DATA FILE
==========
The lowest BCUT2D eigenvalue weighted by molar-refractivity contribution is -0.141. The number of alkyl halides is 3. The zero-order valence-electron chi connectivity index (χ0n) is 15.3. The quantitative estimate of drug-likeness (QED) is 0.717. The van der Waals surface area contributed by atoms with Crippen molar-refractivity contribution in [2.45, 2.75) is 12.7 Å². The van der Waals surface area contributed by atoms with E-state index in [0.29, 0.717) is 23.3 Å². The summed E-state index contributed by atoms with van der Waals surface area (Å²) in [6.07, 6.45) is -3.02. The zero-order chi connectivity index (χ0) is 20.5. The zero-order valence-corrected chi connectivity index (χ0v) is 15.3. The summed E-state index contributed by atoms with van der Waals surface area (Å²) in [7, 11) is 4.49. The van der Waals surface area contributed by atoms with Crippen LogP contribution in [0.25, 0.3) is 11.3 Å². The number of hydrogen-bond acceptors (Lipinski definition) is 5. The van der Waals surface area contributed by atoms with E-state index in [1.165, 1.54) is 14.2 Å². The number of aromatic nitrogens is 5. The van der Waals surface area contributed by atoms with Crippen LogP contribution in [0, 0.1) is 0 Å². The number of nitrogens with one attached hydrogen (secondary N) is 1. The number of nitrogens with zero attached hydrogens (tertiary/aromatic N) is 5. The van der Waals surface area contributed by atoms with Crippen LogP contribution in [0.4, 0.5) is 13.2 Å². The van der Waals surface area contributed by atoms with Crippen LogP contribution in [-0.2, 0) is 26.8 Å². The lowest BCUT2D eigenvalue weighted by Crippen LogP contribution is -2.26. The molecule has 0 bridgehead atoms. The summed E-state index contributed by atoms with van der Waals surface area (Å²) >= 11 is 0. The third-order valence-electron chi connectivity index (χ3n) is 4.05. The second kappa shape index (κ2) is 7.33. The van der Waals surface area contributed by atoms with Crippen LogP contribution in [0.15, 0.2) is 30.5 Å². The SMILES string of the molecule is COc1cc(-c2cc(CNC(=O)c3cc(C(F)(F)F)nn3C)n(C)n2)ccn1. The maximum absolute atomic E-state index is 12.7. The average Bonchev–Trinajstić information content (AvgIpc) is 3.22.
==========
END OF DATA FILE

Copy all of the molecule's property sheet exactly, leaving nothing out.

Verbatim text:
The lowest BCUT2D eigenvalue weighted by molar-refractivity contribution is -0.141. The number of alkyl halides is 3. The zero-order valence-electron chi connectivity index (χ0n) is 15.3. The quantitative estimate of drug-likeness (QED) is 0.717. The van der Waals surface area contributed by atoms with Crippen molar-refractivity contribution in [2.45, 2.75) is 12.7 Å². The van der Waals surface area contributed by atoms with E-state index in [0.29, 0.717) is 23.3 Å². The summed E-state index contributed by atoms with van der Waals surface area (Å²) in [6.07, 6.45) is -3.02. The zero-order chi connectivity index (χ0) is 20.5. The zero-order valence-corrected chi connectivity index (χ0v) is 15.3. The summed E-state index contributed by atoms with van der Waals surface area (Å²) in [7, 11) is 4.49. The van der Waals surface area contributed by atoms with Crippen LogP contribution in [0.25, 0.3) is 11.3 Å². The number of hydrogen-bond acceptors (Lipinski definition) is 5. The van der Waals surface area contributed by atoms with E-state index in [1.165, 1.54) is 14.2 Å². The number of aromatic nitrogens is 5. The van der Waals surface area contributed by atoms with Crippen LogP contribution in [0, 0.1) is 0 Å². The number of nitrogens with one attached hydrogen (secondary N) is 1. The number of nitrogens with zero attached hydrogens (tertiary/aromatic N) is 5. The van der Waals surface area contributed by atoms with Crippen LogP contribution in [0.4, 0.5) is 13.2 Å². The van der Waals surface area contributed by atoms with Crippen LogP contribution in [-0.2, 0) is 26.8 Å². The lowest BCUT2D eigenvalue weighted by Crippen LogP contribution is -2.26. The molecule has 0 bridgehead atoms. The summed E-state index contributed by atoms with van der Waals surface area (Å²) >= 11 is 0. The third-order valence-electron chi connectivity index (χ3n) is 4.05. The second kappa shape index (κ2) is 7.33. The van der Waals surface area contributed by atoms with Crippen LogP contribution in [0.15, 0.2) is 30.5 Å². The SMILES string of the molecule is COc1cc(-c2cc(CNC(=O)c3cc(C(F)(F)F)nn3C)n(C)n2)ccn1. The maximum absolute atomic E-state index is 12.7. The average Bonchev–Trinajstić information content (AvgIpc) is 3.22.